China’s economic activity remained largely flat in May
The Conference Board uses cookies to improve our website, enhance your experience, and deliver relevant messages and offers about our products. Detailed information on the use of cookies on this site is provided in our cookie policy. For more information on how The Conference Board collects and uses personal data, please visit our privacy policy. By continuing to use this Site or by clicking "OK", you consent to the use of cookies. 

Economy Watch | China

Monthly updates on the state of the economy in China

China’s economic activity remained largely flat in May

June 27, 2024

Trusted Insights for What’s Ahead™

  • Status of China’s Economy—signs of moderation in May
    The month saw better performance in several key indicators thanks to stronger domestic and external demand, continued government stimulus, and favorable base effects. However, this is not indicative of a significant and lasting pick-up in growth: the real estate sector has yet to bottom out from its downturn and consumer confidence remains weak. While there are no signs of a significant revival, there are also no indications of a significant slowdown in the coming months. Indeed, the majority of the RMB 1 trillion that was earmarked for special treasury bonds with ultra-long maturities has yet to be issued, so we expect robust manufacturing and infrastructure investment in H2. Authorities are also progressing the implementation of the RMB 300 billion relending program for the acquisition of unsold housing units; and it is expected that the top leadership will announce more measures to address the property malaise at the CPC Third Plenum, on 15-18 July. Coupled with this, the stronger-than-expected growth in Q1 (5.3%) means that China is likely to achieve this year’s official growth target of “around 5%”. We therefore maintain our 2024 growth forecast at 5.0%.
  • Investment Trends: There was a slowdown in infrastructure and property, but a resilience in manufacturing
    Fixed asset investment (FAI) decelerated to 4.0% y-o-y in Jan-May, down from 4.2% in Jan-Apr, driven by a slowdown in infrastructure investment and the ongoing contraction of property investment. In comparison, manufacturing investment remained robust. Looking forward, infrastructure and manufacturing investment will likely accelerate driven by increasing proceeds from the issuing of special treasury bonds.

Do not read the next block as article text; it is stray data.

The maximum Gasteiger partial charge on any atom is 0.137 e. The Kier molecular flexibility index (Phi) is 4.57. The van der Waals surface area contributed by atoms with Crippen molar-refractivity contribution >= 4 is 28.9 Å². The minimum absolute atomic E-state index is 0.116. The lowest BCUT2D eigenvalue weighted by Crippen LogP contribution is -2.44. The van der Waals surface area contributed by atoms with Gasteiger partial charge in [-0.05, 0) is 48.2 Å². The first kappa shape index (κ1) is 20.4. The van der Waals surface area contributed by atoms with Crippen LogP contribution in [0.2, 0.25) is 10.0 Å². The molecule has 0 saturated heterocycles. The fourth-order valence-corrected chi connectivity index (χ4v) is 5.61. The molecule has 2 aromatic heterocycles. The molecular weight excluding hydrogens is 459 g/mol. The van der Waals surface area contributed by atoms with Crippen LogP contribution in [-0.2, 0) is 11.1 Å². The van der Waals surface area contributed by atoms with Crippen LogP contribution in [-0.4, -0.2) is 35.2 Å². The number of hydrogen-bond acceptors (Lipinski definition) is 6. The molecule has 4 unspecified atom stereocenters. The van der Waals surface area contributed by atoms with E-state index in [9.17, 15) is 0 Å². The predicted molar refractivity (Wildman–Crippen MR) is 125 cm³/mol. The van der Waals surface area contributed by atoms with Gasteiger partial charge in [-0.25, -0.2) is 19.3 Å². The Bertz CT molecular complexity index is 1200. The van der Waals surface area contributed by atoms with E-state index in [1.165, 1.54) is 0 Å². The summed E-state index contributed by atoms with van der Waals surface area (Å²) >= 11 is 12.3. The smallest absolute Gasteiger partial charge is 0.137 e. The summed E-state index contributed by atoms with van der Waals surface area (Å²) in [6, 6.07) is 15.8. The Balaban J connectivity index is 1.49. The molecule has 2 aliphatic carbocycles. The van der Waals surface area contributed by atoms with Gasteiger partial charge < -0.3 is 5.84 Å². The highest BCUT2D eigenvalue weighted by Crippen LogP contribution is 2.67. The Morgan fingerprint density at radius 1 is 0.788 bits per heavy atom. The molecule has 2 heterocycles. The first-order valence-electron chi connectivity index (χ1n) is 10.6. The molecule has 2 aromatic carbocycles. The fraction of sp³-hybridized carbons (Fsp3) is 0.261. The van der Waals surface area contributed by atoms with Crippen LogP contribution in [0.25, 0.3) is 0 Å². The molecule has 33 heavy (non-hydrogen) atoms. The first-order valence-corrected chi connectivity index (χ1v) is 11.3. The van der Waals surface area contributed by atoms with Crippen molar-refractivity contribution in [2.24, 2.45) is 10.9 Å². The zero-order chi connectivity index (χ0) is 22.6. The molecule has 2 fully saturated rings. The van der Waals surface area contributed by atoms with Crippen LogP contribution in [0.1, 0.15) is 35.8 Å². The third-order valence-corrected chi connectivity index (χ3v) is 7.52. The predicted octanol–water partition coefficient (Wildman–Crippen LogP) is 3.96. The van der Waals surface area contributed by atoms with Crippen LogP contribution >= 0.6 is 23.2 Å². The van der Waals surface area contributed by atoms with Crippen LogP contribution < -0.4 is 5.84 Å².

• Consumption Trends: Retail sales improved in May, but consumer confidence remains weak
    Growth in retail sales accelerated to 3.7% y-o-y in May, up from 2.3% in April, largely driven by an increase in travel-related spending over the May Day holiday, and by a rise in online sales during the annual 618 online shopping festival, which started in mid-May. The momentum is not likely to carry over the coming months. Overall, Chinese consumers are more risk-averse and price-sensitive than before, and this will likely continue being the case so long as the underlying factors that are dragging down confidence levels are not addressed.
  • Trade Trends showed a rebound in exports and a moderation in imports
    Exports accelerated to 7.6% y-o-y in May, from 1.5% in April, driven by a low base of comparison and surging demand from Southeast Asia. We still forecast economic growth in mature economies to remain modest; coupled with the impact of trade tensions between China and the US and EU, this means that external demand for China-made goods is not likely to see a significant upturn.
  • Implications for Business: MNCs should be prepared for continued weakness in demand and consumption
    In the first five months, growth has mainly been driven by supply-side stimulus. This is not addressing the structural issues underlying ongoing confidence weakness, and risks exacerbating deflationary pressures and supply-demand imbalances. The CPC Third Plenum is expected to outline reforms to unlock domestic consumption and alleviate China’s property malaise; but these are likely to stop short of impacting national security considerations, including the building of technology self-reliance by developing “new productive forces.”

Please sign in to access. To learn more about membership, click here.

Keep my computer signed in


By Clicking 'Create Account',
You Agree To Our Terms Of Use

Members of The Conference Board get exclusive access to Trusted Insights for What’s AheadTM through publications, Conferences and events, webcasts, podcasts, data & analysis, and Member Communities.


More From This Series